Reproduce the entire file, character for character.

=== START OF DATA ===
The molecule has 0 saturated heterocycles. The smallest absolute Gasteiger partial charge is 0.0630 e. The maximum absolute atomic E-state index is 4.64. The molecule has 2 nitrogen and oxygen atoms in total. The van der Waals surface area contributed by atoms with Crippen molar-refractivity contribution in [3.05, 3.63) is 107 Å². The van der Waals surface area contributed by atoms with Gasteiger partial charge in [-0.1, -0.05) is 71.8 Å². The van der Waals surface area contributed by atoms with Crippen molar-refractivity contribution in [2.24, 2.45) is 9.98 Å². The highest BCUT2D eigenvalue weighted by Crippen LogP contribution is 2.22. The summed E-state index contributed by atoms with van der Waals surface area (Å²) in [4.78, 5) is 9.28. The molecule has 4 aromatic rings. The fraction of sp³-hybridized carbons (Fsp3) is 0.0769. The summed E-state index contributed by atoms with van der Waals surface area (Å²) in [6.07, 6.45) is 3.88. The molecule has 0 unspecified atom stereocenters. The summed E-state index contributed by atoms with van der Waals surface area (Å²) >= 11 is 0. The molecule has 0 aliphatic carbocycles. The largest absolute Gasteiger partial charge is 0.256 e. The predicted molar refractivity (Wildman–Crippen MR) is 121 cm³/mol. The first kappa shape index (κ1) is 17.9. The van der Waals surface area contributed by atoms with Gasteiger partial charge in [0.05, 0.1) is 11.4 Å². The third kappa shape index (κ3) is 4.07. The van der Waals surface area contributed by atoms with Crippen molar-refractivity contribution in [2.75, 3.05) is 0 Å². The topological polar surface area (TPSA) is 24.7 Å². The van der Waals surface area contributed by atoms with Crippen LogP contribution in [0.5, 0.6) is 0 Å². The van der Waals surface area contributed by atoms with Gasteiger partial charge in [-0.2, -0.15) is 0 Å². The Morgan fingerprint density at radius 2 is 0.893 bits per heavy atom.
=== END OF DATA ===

The molecule has 0 saturated heterocycles. The smallest absolute Gasteiger partial charge is 0.0630 e. The maximum absolute atomic E-state index is 4.64. The molecule has 2 nitrogen and oxygen atoms in total. The van der Waals surface area contributed by atoms with Crippen molar-refractivity contribution in [3.05, 3.63) is 107 Å². The van der Waals surface area contributed by atoms with Gasteiger partial charge in [-0.1, -0.05) is 71.8 Å². The van der Waals surface area contributed by atoms with Crippen molar-refractivity contribution in [2.24, 2.45) is 9.98 Å². The highest BCUT2D eigenvalue weighted by Crippen LogP contribution is 2.22. The summed E-state index contributed by atoms with van der Waals surface area (Å²) in [4.78, 5) is 9.28. The molecule has 4 aromatic rings. The fraction of sp³-hybridized carbons (Fsp3) is 0.0769. The summed E-state index contributed by atoms with van der Waals surface area (Å²) in [6.07, 6.45) is 3.88. The molecule has 0 unspecified atom stereocenters. The summed E-state index contributed by atoms with van der Waals surface area (Å²) >= 11 is 0. The molecule has 0 aliphatic carbocycles. The largest absolute Gasteiger partial charge is 0.256 e. The predicted molar refractivity (Wildman–Crippen MR) is 121 cm³/mol. The first kappa shape index (κ1) is 17.9. The van der Waals surface area contributed by atoms with Gasteiger partial charge in [0.05, 0.1) is 11.4 Å². The third kappa shape index (κ3) is 4.07. The van der Waals surface area contributed by atoms with Crippen molar-refractivity contribution in [2.75, 3.05) is 0 Å². The topological polar surface area (TPSA) is 24.7 Å². The van der Waals surface area contributed by atoms with Crippen LogP contribution in [0.5, 0.6) is 0 Å². The van der Waals surface area contributed by atoms with Gasteiger partial charge in [-0.2, -0.15) is 0 Å². The Morgan fingerprint density at radius 2 is 0.893 bits per heavy atom.